Scientists create 1st genetically modified pigs

Enviropigs` manure contains less phosphorus than normal slurry and poses less risk to nature.

Updated: Jan 05, 2011, 16:32 PM IST

London: In a world`s first, scientists claim to have created a new generation of genetically modified
pigs which they say are greener and fit for human consumption.

According to its creators, the Enviropigs look, sound
and taste like normal pigs, but are designed to be greener --
each contains genes from mice and E coli bacteria which have
been inserted into their DNA with absolute precision.

Those genes make a small but important difference
to the way these pigs process their food and so, their manure
contains less phosphorus than normal slurry and poses less
risk to rivers, streams and lakes, say the scientists.

Unlike normal pigs, Enviropigs have been designed to
produce their own phytase, say the creators.

In tests, the Enviropigs were able to absorb more
phosphorous from its feed. Their wastes contained less of the
potentially toxic substance and their meat also appears to be
identical to cuts from a traditional Yorkshire pig.

Professor Rich Moccia of the University of Guelph in
Canada, who led a team, is proud of what has been achieved.

"It`s the forefront of discovery in the scientific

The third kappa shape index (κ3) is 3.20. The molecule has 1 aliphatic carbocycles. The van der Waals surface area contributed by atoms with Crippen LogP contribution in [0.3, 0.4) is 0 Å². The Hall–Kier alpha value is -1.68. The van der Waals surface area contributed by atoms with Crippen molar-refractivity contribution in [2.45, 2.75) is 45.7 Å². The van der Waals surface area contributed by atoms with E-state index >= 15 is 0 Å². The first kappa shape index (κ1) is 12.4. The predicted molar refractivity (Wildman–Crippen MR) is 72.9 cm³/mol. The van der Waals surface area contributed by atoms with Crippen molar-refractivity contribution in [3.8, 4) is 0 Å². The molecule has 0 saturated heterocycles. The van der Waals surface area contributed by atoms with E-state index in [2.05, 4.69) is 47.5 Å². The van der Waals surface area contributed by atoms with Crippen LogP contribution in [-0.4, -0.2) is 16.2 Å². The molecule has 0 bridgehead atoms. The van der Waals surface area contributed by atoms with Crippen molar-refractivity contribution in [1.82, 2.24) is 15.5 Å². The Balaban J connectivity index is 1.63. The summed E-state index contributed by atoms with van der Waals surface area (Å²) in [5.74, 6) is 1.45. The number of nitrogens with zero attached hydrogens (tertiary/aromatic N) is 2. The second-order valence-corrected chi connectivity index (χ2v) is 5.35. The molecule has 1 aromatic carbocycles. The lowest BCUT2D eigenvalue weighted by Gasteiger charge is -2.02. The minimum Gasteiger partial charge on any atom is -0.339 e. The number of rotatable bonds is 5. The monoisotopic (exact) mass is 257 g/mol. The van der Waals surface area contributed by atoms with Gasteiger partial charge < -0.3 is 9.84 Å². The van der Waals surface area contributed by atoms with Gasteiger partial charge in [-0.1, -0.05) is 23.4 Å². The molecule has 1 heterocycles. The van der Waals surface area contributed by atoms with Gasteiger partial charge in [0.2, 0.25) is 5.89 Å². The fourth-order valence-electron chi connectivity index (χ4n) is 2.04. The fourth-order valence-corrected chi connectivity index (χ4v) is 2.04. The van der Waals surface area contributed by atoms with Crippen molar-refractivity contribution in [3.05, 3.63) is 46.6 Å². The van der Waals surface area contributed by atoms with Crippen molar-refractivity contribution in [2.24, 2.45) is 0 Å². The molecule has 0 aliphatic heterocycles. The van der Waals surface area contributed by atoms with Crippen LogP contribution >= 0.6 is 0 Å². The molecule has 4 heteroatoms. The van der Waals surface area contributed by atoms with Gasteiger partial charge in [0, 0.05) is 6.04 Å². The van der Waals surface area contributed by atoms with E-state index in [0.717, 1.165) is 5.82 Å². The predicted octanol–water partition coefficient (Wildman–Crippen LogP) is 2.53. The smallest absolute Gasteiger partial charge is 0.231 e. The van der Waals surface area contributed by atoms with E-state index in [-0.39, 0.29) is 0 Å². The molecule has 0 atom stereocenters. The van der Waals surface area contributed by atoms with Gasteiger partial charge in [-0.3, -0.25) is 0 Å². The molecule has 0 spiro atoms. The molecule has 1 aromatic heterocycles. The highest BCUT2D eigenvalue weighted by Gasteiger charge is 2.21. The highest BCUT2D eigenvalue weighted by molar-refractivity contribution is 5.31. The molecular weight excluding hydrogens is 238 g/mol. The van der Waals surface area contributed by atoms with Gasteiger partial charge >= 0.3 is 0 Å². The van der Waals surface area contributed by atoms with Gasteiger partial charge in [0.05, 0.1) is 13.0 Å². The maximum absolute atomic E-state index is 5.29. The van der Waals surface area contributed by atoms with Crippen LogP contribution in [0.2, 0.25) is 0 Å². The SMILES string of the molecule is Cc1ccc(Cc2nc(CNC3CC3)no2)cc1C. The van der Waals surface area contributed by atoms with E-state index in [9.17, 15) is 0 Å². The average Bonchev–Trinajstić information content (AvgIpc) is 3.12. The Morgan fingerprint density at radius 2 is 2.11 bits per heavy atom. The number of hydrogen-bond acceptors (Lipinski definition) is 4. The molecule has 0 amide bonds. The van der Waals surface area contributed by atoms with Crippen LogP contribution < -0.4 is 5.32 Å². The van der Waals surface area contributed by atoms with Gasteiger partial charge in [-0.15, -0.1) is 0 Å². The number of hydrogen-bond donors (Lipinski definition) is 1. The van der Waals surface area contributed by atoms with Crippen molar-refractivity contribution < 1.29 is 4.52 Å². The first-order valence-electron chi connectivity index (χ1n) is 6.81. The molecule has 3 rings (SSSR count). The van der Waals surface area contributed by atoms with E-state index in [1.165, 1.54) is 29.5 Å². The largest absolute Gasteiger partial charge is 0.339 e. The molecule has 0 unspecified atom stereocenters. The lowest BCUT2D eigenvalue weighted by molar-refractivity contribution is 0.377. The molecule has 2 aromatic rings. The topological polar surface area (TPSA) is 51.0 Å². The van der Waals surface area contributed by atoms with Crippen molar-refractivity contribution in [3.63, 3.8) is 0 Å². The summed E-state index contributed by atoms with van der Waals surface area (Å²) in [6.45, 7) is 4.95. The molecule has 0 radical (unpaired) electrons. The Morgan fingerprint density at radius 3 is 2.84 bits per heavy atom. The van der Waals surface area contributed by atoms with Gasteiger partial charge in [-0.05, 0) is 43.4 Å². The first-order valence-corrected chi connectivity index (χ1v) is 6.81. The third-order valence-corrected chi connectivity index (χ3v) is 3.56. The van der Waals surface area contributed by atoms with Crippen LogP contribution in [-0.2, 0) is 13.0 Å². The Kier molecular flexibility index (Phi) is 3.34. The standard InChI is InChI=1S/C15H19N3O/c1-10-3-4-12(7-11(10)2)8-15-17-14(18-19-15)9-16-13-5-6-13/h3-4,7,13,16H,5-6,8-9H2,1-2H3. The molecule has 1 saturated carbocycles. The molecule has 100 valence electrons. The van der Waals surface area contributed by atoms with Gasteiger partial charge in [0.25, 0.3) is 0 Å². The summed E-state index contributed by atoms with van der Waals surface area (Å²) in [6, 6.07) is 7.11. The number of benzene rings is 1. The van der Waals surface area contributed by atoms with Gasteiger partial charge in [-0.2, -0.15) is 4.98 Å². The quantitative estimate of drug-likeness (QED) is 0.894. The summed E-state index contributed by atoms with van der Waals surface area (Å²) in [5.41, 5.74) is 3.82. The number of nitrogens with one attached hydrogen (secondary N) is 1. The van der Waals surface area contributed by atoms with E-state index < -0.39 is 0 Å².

community. It`s one of only two animals right now using this
kind of technology. It really is mind-boggling when you think
of it," the lead scientist told the `BBC`.

Prof Moccia added: "They are pretty friendly and
pretty gregarious. These pigs are almost identical to a normal
Yorkshire pig. They look normal, they grow normally and they
behave normally."

But critics of GM food said the animals are "anything
but environmentally friendly" and could lead to more intensive
pig farms.

Anti-GM campaigner Lucy Sharratt said the very notion
of transgenic animals is a nightmare. "This is an absolutely
critical time when North America is at the very centre of the
global conflict over genetically engineered animals - to break
open a whole new area of application of this technology, which
we had never imagined would be possible.

"I am very worried and I think people around the world
should be worried about what is happening in North America,"
she was quoted as saying.